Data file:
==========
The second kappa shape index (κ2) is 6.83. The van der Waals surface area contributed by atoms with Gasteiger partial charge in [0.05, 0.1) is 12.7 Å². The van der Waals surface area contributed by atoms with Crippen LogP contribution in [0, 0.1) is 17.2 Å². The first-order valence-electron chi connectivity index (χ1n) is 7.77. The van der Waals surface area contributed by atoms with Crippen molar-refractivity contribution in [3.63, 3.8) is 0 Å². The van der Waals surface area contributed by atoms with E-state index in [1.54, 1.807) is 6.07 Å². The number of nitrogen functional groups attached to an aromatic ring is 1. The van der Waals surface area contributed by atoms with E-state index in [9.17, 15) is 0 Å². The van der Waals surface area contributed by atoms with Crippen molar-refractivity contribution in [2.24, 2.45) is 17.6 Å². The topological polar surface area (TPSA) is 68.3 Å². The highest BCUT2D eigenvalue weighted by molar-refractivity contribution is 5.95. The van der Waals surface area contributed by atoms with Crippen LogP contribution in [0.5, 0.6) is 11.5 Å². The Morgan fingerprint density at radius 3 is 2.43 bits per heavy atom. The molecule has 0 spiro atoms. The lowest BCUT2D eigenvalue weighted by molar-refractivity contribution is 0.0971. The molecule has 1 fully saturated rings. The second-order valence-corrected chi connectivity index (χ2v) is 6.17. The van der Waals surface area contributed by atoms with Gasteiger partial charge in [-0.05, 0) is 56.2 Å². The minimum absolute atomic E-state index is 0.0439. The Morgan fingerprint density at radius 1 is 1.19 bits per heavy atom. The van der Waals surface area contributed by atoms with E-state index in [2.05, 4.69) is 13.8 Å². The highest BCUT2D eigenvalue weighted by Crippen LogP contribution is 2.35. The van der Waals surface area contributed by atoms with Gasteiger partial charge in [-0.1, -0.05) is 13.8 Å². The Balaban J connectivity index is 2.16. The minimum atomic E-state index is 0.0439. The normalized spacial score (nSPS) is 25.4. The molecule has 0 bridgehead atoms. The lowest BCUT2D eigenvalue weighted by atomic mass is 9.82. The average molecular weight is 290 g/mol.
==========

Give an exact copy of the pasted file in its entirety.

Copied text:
The second kappa shape index (κ2) is 6.83. The van der Waals surface area contributed by atoms with Gasteiger partial charge in [0.05, 0.1) is 12.7 Å². The van der Waals surface area contributed by atoms with Crippen LogP contribution in [0, 0.1) is 17.2 Å². The first-order valence-electron chi connectivity index (χ1n) is 7.77. The van der Waals surface area contributed by atoms with Crippen molar-refractivity contribution in [3.63, 3.8) is 0 Å². The van der Waals surface area contributed by atoms with E-state index in [1.54, 1.807) is 6.07 Å². The number of nitrogen functional groups attached to an aromatic ring is 1. The van der Waals surface area contributed by atoms with E-state index in [9.17, 15) is 0 Å². The van der Waals surface area contributed by atoms with Crippen molar-refractivity contribution in [2.24, 2.45) is 17.6 Å². The topological polar surface area (TPSA) is 68.3 Å². The highest BCUT2D eigenvalue weighted by molar-refractivity contribution is 5.95. The van der Waals surface area contributed by atoms with Crippen LogP contribution in [0.5, 0.6) is 11.5 Å². The Morgan fingerprint density at radius 3 is 2.43 bits per heavy atom. The molecule has 0 spiro atoms. The lowest BCUT2D eigenvalue weighted by molar-refractivity contribution is 0.0971. The molecule has 1 fully saturated rings. The second-order valence-corrected chi connectivity index (χ2v) is 6.17. The van der Waals surface area contributed by atoms with Gasteiger partial charge in [-0.05, 0) is 56.2 Å². The minimum absolute atomic E-state index is 0.0439. The Morgan fingerprint density at radius 1 is 1.19 bits per heavy atom. The van der Waals surface area contributed by atoms with E-state index in [2.05, 4.69) is 13.8 Å². The highest BCUT2D eigenvalue weighted by Crippen LogP contribution is 2.35. The van der Waals surface area contributed by atoms with Gasteiger partial charge in [-0.1, -0.05) is 13.8 Å². The Balaban J connectivity index is 2.16. The minimum atomic E-state index is 0.0439. The normalized spacial score (nSPS) is 25.4. The molecule has 0 bridgehead atoms. The lowest BCUT2D eigenvalue weighted by atomic mass is 9.82. The average molecular weight is 290 g/mol.